Previously you learned about creating, reading, and writing dataset selections. Here you will learn how to store dataset selections in a file, and how to read them back using references to dataset regions.
A dataset region reference points to the dataset selection by storing the relative file address of the dataset header and the global heap offset of the referenced selection. The selection referenced is located by retrieving the coordinates of the areas in the selection from the global heap. This internal mechanism of storing and retrieving dataset selections is transparent to the user. A reference to a dataset selection (a region) is constant for the life of the dataset.
Creating and Storing References to Dataset Regions
The following steps are involved in creating and storing references to dataset regions:
- Create a dataset in which to store the dataset regions (the selections).
- Create selections in the dataset(s). The dataset(s) should already exist in the file.
- Create references to the selections and store them in a buffer.
- Write the dataset region references to the file.
- Close all objects.
Reading References to Dataset Regions
The following steps are involved in reading references to dataset regions and referenced dataset regions (selections).
- Open and read the dataset containing references to the dataset regions. The datatype
H5T_STD_REF_DSETREGmust be used during the read operation.
h5rdeference_fto obtain the dataset identifier from the read dataset region reference. OR Use
h5rget_region_fto obtain the dataspace identifier for the dataset containing the selection from the read dataset region reference.
- Obtain information about the selection or read selected data from the dataset.
- Close all objects when they are no longer needed.
The examples below create a dataset in a file, and write references to regions in the dataset to a dataset of region references. (The regions in the dataset are selected using H5S_SELECT_HYPERSLAB and H5S_SELECT_ELEMENTS.)
Then it reopens the file, dereferences the references and outputs the referenced regions to the screen.
A dataset region reference dataset can be created by calling H5D_CREATE with a a datatype of
The dataspace selections are stored as references in the dataset of region references, using the H5R_CREATE call, and passing in
hdset_ref_ref_tfor the reference type.
The dataset with the region references is read by calling H5D_READ with a datatype of
The H5R_DEREFERENCE opens the dataset, using its reference, and returns the dataset identifier.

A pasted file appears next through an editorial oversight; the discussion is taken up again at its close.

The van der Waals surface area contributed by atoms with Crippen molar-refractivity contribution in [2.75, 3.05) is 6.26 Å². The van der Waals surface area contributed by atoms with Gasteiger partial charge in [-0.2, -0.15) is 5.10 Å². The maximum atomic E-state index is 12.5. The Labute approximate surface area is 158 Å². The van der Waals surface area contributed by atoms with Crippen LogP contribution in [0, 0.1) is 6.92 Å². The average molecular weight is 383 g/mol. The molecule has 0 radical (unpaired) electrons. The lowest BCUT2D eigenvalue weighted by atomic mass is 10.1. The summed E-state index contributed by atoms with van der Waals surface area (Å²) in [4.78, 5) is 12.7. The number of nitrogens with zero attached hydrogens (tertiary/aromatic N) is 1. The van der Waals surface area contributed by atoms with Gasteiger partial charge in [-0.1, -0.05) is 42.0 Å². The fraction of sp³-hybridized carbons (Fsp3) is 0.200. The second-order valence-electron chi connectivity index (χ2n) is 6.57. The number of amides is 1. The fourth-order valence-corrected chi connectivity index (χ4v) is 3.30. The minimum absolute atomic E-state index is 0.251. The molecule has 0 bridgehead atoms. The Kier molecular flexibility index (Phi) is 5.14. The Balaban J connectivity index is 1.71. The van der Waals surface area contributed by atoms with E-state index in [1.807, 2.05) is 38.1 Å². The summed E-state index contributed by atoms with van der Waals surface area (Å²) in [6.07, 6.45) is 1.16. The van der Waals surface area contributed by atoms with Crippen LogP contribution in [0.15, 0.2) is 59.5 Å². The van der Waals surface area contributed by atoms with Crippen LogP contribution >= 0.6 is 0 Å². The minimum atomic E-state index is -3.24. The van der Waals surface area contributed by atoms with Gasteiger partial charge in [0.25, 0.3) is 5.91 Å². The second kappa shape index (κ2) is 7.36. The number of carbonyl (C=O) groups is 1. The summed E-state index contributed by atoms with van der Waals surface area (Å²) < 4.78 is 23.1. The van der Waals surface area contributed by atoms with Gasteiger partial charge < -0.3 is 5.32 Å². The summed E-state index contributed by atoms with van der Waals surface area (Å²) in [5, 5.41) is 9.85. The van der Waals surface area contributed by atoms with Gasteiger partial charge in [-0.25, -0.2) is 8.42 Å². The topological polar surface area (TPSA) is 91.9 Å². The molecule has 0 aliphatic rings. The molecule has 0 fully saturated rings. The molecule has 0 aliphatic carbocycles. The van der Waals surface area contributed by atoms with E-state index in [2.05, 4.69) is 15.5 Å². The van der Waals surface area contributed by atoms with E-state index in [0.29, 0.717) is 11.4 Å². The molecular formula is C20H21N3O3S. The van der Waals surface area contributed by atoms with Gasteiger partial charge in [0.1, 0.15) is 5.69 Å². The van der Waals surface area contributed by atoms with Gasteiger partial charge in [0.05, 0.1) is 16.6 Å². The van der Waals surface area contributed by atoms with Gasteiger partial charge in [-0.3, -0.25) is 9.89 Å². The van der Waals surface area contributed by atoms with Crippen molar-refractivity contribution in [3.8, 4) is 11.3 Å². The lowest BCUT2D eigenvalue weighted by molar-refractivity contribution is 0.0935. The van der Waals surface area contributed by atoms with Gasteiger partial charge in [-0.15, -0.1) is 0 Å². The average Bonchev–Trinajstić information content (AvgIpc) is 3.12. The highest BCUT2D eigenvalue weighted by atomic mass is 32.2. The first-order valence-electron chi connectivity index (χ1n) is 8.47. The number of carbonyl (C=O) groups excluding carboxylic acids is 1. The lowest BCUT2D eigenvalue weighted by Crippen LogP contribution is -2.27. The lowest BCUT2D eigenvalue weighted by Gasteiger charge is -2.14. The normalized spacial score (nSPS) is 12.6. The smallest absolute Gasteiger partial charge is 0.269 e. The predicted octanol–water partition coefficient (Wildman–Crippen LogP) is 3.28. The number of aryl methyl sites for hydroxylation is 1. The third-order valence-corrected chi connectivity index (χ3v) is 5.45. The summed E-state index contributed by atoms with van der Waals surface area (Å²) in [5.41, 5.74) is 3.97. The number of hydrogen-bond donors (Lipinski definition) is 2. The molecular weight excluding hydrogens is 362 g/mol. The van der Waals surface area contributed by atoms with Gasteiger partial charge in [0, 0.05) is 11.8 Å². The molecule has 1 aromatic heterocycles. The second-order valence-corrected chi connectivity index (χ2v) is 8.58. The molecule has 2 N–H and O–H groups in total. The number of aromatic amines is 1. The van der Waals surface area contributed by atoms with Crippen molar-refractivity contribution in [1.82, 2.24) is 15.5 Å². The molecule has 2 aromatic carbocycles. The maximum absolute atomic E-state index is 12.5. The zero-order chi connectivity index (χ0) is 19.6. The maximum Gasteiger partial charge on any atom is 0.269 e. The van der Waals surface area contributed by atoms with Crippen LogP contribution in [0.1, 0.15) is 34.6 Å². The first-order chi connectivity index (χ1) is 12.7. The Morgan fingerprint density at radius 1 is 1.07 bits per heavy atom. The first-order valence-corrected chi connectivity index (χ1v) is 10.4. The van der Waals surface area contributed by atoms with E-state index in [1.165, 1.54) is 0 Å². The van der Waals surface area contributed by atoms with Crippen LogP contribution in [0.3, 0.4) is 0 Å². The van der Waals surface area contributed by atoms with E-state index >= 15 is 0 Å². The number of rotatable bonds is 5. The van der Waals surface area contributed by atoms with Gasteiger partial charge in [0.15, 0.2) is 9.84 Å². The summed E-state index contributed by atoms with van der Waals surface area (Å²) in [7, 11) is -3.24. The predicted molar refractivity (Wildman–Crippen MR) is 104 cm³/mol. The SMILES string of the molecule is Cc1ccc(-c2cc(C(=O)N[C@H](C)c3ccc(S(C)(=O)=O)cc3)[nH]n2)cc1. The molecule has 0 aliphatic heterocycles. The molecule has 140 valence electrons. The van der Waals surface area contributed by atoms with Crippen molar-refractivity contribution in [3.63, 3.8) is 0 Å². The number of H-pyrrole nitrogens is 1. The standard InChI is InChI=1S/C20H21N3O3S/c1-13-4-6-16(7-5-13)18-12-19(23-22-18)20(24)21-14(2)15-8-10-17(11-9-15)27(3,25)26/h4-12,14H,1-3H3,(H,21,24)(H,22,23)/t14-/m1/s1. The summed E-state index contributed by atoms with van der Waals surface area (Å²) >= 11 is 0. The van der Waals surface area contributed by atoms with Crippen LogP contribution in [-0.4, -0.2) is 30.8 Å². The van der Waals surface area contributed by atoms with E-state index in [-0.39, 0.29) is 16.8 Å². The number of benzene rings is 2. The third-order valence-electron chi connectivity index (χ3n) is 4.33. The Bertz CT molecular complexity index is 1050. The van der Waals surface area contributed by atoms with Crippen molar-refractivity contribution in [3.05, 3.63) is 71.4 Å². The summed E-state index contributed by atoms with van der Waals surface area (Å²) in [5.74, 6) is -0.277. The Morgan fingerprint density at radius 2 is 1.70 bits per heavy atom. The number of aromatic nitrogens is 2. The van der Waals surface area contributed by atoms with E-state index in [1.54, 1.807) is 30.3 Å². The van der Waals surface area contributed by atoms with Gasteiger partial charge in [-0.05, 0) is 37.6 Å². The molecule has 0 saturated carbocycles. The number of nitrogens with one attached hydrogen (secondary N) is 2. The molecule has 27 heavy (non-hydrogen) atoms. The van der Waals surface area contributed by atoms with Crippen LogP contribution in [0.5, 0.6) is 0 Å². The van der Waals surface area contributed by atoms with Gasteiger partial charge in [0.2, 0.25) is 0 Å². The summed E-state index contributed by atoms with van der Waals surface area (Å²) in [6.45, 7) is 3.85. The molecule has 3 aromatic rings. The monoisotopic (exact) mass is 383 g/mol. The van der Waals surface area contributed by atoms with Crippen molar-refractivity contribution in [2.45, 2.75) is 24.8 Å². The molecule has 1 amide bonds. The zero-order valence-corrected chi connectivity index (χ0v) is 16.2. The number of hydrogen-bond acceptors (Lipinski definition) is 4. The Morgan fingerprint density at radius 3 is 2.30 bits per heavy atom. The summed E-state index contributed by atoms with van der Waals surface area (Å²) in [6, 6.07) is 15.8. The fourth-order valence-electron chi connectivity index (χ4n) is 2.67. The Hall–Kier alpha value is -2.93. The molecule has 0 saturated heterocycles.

H5R_DATASET_REGIONis passed in as the reference type.
- The H5R_GET_REGION call obtains the spacial information ( dataspace and selection ) for the region reference.
HDF5 allows you to combine two or more HDF5 files in memory in a manner similar to mounting files in UNIX. The group structure and metadata from one file appear as though they exist in another file. The following steps are involved:
- Open the files.
- Choose the mount point in the first file (the parent file). The mount point in HDF5 is a group, which CANNOT be the root group.
- Use the HDF5 routine
h5fmount_fto mount the second file (the child file) in the first file.
- Work with the objects in the second file as if they were members of the mount point group in the first file. The previous contents of the mount point group are temporarily hidden.
- Unmount the second file using
h5funmount_fwhen the work is done.
In the following example, we create one file containing a group and another file containing a dataset. Mounting is used to access the dataset from the second file as a member of a group in the first file. The following figures illustrate this concept.
FILE1 FILE2 -------------------- -------------------- ! ! ! ! ! / ! ! / ! ! | ! ! | ! ! | ! ! | ! ! V ! ! V ! ! -------- ! ! ---------- ! ! ! Group ! ! ! ! Dataset! ! ! --------- ! ! ---------- ! !------------------! !------------------!
FILE2 under the group in
FILE1, the parent file has the following structure:
FILE1 -------------------- ! ! ! / ! ! | ! ! | ! ! V ! ! -------- ! ! ! Group ! ! ! --------- ! ! | ! ! | ! ! V ! ! ----------- ! ! ! Dataset ! ! ! !---------- ! ! ! !------------------!
[ C program ] -
[ FORTRAN program ] -